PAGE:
…”It was our belief, after consultation with UW System legal counsel, that the posters in question constituted an implied threat of violence. That is why they were removed.”
Alas, I cannot improve on the response of Ken at Popehat to this section, which I found while I was writing this post. Ken writes: “If your “UW System Legal Counsel” told you that these posters could be censored based on their content, then stop hiring lawyers out of the back of a bait shop.”
...This was not an act of censorship. This was an act of sensitivity to and care for our shared community, and was intended to maintain a campus climate in which everyone can feel welcome, safe and secure.”
More lies. Taking down two posters because of their messages is censorship, and when restricting speech in the interests of “sensitivity and care” becomes acceptable on a campus or anywhere else, there will be no First Amendment. Of course, “sensitivity” is just another weasel word to be manipulated and distorted so that only people who are reasonably sensitive to an idea, opinion, joke or sentiment (Translation: those whose political and social views are popular, in the majority, consistent with the ideology of those in power, or otherwise politically correct) receive the benefits of it, while those who are unreasonably sensitive (Translation: those who are, for example, outraged when a goose-stepping police chief removes a harmless poster that she doesn’t comprehend) do not.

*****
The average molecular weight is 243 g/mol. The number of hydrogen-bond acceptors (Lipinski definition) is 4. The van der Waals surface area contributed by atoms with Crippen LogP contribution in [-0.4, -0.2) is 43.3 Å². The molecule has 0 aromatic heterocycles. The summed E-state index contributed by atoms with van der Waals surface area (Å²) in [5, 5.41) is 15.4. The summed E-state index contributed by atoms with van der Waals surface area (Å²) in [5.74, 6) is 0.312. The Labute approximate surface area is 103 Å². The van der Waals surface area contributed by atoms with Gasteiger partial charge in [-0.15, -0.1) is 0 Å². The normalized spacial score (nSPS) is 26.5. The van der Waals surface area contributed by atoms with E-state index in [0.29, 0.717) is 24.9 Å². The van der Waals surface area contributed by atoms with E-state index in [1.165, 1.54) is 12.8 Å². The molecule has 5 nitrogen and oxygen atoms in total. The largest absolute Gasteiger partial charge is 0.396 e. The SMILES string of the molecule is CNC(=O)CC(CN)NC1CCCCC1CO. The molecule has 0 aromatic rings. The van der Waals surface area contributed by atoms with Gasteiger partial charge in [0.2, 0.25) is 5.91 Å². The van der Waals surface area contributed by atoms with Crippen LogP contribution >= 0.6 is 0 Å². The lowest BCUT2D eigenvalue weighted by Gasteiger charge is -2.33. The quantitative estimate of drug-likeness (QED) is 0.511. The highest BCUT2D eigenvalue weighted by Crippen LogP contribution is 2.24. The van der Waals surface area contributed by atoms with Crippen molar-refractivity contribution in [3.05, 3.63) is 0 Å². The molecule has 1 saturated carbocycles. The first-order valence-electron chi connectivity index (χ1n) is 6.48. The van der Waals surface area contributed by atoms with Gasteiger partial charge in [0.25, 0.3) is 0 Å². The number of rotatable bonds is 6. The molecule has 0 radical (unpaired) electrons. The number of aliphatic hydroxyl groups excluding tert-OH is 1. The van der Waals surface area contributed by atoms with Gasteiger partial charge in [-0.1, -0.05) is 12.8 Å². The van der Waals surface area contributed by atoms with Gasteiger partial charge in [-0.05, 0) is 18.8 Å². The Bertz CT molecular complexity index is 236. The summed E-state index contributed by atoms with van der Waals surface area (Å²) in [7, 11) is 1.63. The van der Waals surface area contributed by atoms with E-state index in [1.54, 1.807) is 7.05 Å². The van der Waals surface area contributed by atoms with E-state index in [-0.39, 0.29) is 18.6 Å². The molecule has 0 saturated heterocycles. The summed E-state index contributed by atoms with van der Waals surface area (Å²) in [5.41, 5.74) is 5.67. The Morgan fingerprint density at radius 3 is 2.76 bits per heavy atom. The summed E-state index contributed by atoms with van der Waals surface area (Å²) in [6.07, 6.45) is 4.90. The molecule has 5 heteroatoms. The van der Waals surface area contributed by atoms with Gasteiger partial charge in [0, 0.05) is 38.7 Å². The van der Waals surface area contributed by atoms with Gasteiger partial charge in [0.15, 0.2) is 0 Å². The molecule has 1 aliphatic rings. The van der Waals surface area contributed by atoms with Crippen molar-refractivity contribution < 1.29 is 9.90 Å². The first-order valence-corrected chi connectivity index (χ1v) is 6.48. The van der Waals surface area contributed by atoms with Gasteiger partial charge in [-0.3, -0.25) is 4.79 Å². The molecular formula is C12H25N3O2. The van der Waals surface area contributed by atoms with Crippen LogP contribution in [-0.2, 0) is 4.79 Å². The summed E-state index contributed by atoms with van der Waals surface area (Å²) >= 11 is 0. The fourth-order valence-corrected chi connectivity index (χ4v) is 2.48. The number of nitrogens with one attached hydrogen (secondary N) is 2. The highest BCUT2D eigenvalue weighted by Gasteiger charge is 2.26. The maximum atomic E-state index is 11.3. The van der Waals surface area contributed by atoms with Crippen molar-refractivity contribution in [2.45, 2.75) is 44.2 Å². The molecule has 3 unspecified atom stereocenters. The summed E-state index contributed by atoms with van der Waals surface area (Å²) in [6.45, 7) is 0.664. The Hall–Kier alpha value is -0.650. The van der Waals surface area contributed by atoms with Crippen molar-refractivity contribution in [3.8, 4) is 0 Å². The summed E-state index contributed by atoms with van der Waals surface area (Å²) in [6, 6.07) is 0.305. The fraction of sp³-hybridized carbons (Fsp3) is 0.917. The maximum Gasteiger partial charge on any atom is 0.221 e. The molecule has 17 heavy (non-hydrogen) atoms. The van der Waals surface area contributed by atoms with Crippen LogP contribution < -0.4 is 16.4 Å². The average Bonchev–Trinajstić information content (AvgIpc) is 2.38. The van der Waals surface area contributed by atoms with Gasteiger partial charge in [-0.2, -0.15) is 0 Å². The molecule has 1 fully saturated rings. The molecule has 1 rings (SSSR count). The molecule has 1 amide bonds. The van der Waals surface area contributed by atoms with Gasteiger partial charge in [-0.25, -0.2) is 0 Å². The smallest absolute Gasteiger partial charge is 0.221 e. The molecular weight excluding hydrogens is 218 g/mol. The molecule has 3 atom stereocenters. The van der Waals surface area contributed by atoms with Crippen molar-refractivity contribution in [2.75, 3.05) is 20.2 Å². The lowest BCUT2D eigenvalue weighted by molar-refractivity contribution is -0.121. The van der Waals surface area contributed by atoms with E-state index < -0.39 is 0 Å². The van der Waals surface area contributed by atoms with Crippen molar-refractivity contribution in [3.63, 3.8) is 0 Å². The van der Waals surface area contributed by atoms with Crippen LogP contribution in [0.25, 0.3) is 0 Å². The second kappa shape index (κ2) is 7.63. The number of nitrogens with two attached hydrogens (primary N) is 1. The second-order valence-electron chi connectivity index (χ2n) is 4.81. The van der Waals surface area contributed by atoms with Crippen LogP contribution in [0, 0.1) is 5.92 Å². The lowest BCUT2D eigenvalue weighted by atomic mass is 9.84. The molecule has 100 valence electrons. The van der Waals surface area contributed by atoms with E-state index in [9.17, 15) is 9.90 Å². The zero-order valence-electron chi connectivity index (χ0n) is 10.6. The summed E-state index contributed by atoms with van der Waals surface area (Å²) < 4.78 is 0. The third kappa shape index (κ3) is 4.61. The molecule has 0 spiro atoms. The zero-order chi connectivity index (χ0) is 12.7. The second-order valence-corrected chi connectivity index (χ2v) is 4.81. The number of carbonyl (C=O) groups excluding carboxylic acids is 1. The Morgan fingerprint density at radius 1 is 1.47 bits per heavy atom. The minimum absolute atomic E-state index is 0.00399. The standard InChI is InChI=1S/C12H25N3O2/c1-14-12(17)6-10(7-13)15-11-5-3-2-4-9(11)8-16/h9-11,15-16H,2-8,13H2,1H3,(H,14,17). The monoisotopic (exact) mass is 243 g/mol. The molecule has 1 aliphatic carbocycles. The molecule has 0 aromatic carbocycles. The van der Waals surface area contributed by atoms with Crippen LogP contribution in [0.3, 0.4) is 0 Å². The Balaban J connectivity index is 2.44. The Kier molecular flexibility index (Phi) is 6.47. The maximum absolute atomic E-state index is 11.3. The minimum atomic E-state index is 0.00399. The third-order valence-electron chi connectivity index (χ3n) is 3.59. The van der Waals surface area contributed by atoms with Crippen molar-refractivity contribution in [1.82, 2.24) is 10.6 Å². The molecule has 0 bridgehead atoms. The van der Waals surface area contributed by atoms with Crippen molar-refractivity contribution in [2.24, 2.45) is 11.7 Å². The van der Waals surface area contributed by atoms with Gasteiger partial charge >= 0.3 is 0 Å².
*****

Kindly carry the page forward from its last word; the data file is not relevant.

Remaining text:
Miller’s second poster, suggesting incipient fascism, was directly on point. Someone should send him a thousand such posters, and every time one goes down, the professor should put a new one up. Meanwhile, Sorensen is irresponsible, incompetent, a liar, a bully, and a fool.
I would think that his school’s overseers, faculty and student body would be sensitive to that.
4 thoughts on “Unethical Quote of the Week: University of Wisconsin-Stout Chancellor Charles W. Sorensen”
I suggest that Professor Miller’s next poster should be the lyrics from this:
It took me rather too long to get my piece written, but better late than never, I suppose. You can read it here.
Colleges and universities have become liberal bastions run by fascists. No doubt about it. Whatever happened to the concept of a “liberal arts education” enabling the free exchange of ideas?
Too many incompetents with too much power and a breathtaking inability to explain their actions. Too bad Sorensen wasn’t around to run my college: he would have simply stroked out, because he wouldn’t have had the means to control the several thousand students who believed in free speech and acted upon that right, instead of today’s courageous, righteous,indignant minority of students today who haven’t knuckled under to his brand of “leadership” and his concept of the “role” of the college and university in controlling thought and expression.